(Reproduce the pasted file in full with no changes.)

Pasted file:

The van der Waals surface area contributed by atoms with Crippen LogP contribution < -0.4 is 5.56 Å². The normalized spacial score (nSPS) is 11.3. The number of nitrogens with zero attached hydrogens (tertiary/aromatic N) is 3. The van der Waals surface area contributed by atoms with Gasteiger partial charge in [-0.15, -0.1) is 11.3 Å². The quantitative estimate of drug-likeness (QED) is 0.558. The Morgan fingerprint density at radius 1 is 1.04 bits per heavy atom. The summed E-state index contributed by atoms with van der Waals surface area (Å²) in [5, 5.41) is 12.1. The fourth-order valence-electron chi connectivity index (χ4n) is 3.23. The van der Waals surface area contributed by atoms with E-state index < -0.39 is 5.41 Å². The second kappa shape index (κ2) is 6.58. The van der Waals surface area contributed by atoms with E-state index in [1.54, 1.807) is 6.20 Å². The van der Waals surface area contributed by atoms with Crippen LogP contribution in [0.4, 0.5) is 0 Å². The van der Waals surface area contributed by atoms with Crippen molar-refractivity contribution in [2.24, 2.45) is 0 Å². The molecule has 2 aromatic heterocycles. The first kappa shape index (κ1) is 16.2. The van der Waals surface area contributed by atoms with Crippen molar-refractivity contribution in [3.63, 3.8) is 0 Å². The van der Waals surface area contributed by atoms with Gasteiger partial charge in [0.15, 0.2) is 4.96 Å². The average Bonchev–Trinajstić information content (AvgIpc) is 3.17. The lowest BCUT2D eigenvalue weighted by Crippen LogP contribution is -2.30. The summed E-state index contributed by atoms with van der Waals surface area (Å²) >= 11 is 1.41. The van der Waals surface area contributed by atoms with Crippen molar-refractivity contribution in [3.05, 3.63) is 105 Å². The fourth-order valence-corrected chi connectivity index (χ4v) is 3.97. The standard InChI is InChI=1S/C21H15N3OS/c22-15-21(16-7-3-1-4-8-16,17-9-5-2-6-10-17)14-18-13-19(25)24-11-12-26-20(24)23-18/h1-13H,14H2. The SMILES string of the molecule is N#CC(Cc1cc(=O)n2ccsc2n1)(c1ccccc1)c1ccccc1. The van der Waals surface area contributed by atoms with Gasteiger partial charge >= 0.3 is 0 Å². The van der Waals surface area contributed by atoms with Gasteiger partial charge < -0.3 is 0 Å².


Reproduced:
The van der Waals surface area contributed by atoms with Crippen LogP contribution < -0.4 is 5.56 Å². The normalized spacial score (nSPS) is 11.3. The number of nitrogens with zero attached hydrogens (tertiary/aromatic N) is 3. The van der Waals surface area contributed by atoms with Gasteiger partial charge in [-0.15, -0.1) is 11.3 Å². The quantitative estimate of drug-likeness (QED) is 0.558. The Morgan fingerprint density at radius 1 is 1.04 bits per heavy atom. The summed E-state index contributed by atoms with van der Waals surface area (Å²) in [5, 5.41) is 12.1. The fourth-order valence-electron chi connectivity index (χ4n) is 3.23. The van der Waals surface area contributed by atoms with E-state index < -0.39 is 5.41 Å². The second kappa shape index (κ2) is 6.58. The van der Waals surface area contributed by atoms with E-state index in [1.54, 1.807) is 6.20 Å². The van der Waals surface area contributed by atoms with Crippen LogP contribution in [0.4, 0.5) is 0 Å². The van der Waals surface area contributed by atoms with Crippen molar-refractivity contribution in [2.24, 2.45) is 0 Å². The molecule has 2 aromatic heterocycles. The first kappa shape index (κ1) is 16.2. The van der Waals surface area contributed by atoms with Crippen molar-refractivity contribution in [3.63, 3.8) is 0 Å². The van der Waals surface area contributed by atoms with Gasteiger partial charge in [0.15, 0.2) is 4.96 Å². The average Bonchev–Trinajstić information content (AvgIpc) is 3.17. The lowest BCUT2D eigenvalue weighted by Crippen LogP contribution is -2.30. The summed E-state index contributed by atoms with van der Waals surface area (Å²) >= 11 is 1.41. The van der Waals surface area contributed by atoms with Crippen molar-refractivity contribution in [3.05, 3.63) is 105 Å². The fourth-order valence-corrected chi connectivity index (χ4v) is 3.97. The standard InChI is InChI=1S/C21H15N3OS/c22-15-21(16-7-3-1-4-8-16,17-9-5-2-6-10-17)14-18-13-19(25)24-11-12-26-20(24)23-18/h1-13H,14H2. The SMILES string of the molecule is N#CC(Cc1cc(=O)n2ccsc2n1)(c1ccccc1)c1ccccc1. The van der Waals surface area contributed by atoms with Gasteiger partial charge >= 0.3 is 0 Å². The van der Waals surface area contributed by atoms with Gasteiger partial charge < -0.3 is 0 Å².